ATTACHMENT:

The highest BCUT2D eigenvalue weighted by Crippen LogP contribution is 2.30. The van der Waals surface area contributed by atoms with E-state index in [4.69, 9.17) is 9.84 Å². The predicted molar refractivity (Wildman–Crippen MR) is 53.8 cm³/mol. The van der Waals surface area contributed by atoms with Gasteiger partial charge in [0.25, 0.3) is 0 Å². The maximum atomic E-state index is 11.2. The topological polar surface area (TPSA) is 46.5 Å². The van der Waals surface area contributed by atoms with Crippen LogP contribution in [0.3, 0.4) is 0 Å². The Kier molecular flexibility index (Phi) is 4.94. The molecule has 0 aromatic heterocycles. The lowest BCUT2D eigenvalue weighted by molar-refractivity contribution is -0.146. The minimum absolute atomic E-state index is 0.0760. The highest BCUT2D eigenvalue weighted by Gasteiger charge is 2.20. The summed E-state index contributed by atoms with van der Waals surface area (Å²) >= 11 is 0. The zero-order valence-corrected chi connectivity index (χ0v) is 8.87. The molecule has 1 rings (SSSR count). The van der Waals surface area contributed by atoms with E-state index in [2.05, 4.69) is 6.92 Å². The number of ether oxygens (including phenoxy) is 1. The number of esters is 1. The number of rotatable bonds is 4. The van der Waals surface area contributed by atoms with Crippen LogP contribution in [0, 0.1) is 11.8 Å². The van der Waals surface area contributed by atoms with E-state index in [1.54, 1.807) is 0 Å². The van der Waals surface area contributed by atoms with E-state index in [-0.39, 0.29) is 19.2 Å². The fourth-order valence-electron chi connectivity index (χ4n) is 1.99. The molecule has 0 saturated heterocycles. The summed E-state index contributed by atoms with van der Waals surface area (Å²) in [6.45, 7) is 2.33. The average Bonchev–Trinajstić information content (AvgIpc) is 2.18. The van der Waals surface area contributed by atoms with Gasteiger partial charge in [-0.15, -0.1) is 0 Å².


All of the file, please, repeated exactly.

The highest BCUT2D eigenvalue weighted by Crippen LogP contribution is 2.30. The van der Waals surface area contributed by atoms with E-state index in [4.69, 9.17) is 9.84 Å². The predicted molar refractivity (Wildman–Crippen MR) is 53.8 cm³/mol. The van der Waals surface area contributed by atoms with Gasteiger partial charge in [0.25, 0.3) is 0 Å². The maximum atomic E-state index is 11.2. The topological polar surface area (TPSA) is 46.5 Å². The van der Waals surface area contributed by atoms with Crippen LogP contribution in [0.3, 0.4) is 0 Å². The Kier molecular flexibility index (Phi) is 4.94. The molecule has 0 aromatic heterocycles. The lowest BCUT2D eigenvalue weighted by molar-refractivity contribution is -0.146. The minimum absolute atomic E-state index is 0.0760. The highest BCUT2D eigenvalue weighted by Gasteiger charge is 2.20. The summed E-state index contributed by atoms with van der Waals surface area (Å²) >= 11 is 0. The zero-order valence-corrected chi connectivity index (χ0v) is 8.87. The molecule has 1 rings (SSSR count). The van der Waals surface area contributed by atoms with E-state index in [2.05, 4.69) is 6.92 Å². The number of ether oxygens (including phenoxy) is 1. The number of esters is 1. The number of rotatable bonds is 4. The van der Waals surface area contributed by atoms with Crippen LogP contribution in [0, 0.1) is 11.8 Å². The van der Waals surface area contributed by atoms with E-state index in [1.54, 1.807) is 0 Å². The van der Waals surface area contributed by atoms with E-state index in [-0.39, 0.29) is 19.2 Å². The fourth-order valence-electron chi connectivity index (χ4n) is 1.99. The molecule has 0 saturated heterocycles. The summed E-state index contributed by atoms with van der Waals surface area (Å²) in [6.45, 7) is 2.33. The average Bonchev–Trinajstić information content (AvgIpc) is 2.18. The van der Waals surface area contributed by atoms with Gasteiger partial charge in [-0.15, -0.1) is 0 Å².